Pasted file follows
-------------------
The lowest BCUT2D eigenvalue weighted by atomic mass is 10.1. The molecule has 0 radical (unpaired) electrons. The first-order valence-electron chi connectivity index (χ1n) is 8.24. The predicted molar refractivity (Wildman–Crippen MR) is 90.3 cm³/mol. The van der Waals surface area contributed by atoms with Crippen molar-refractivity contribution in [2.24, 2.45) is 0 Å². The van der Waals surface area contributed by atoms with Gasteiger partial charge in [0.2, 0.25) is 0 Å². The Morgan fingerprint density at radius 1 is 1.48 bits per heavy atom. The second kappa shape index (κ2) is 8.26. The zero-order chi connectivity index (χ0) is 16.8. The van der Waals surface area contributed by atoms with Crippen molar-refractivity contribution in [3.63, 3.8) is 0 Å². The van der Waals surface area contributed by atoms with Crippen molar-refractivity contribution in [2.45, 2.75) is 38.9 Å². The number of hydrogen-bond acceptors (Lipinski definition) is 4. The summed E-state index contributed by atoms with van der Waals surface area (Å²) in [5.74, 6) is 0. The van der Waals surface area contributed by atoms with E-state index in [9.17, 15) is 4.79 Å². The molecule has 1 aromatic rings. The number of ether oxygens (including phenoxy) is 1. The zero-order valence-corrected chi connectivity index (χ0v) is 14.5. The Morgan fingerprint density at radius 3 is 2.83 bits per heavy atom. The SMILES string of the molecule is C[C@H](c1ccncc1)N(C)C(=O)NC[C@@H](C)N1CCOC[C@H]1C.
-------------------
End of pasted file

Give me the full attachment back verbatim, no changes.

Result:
The lowest BCUT2D eigenvalue weighted by atomic mass is 10.1. The molecule has 0 radical (unpaired) electrons. The first-order valence-electron chi connectivity index (χ1n) is 8.24. The predicted molar refractivity (Wildman–Crippen MR) is 90.3 cm³/mol. The van der Waals surface area contributed by atoms with Crippen molar-refractivity contribution in [2.24, 2.45) is 0 Å². The van der Waals surface area contributed by atoms with Gasteiger partial charge in [0.2, 0.25) is 0 Å². The Morgan fingerprint density at radius 1 is 1.48 bits per heavy atom. The second kappa shape index (κ2) is 8.26. The zero-order chi connectivity index (χ0) is 16.8. The van der Waals surface area contributed by atoms with Crippen molar-refractivity contribution in [3.63, 3.8) is 0 Å². The van der Waals surface area contributed by atoms with Crippen molar-refractivity contribution in [2.45, 2.75) is 38.9 Å². The number of hydrogen-bond acceptors (Lipinski definition) is 4. The summed E-state index contributed by atoms with van der Waals surface area (Å²) in [5.74, 6) is 0. The van der Waals surface area contributed by atoms with E-state index in [9.17, 15) is 4.79 Å². The molecule has 1 aromatic rings. The number of ether oxygens (including phenoxy) is 1. The zero-order valence-corrected chi connectivity index (χ0v) is 14.5. The Morgan fingerprint density at radius 3 is 2.83 bits per heavy atom. The SMILES string of the molecule is C[C@H](c1ccncc1)N(C)C(=O)NC[C@@H](C)N1CCOC[C@H]1C.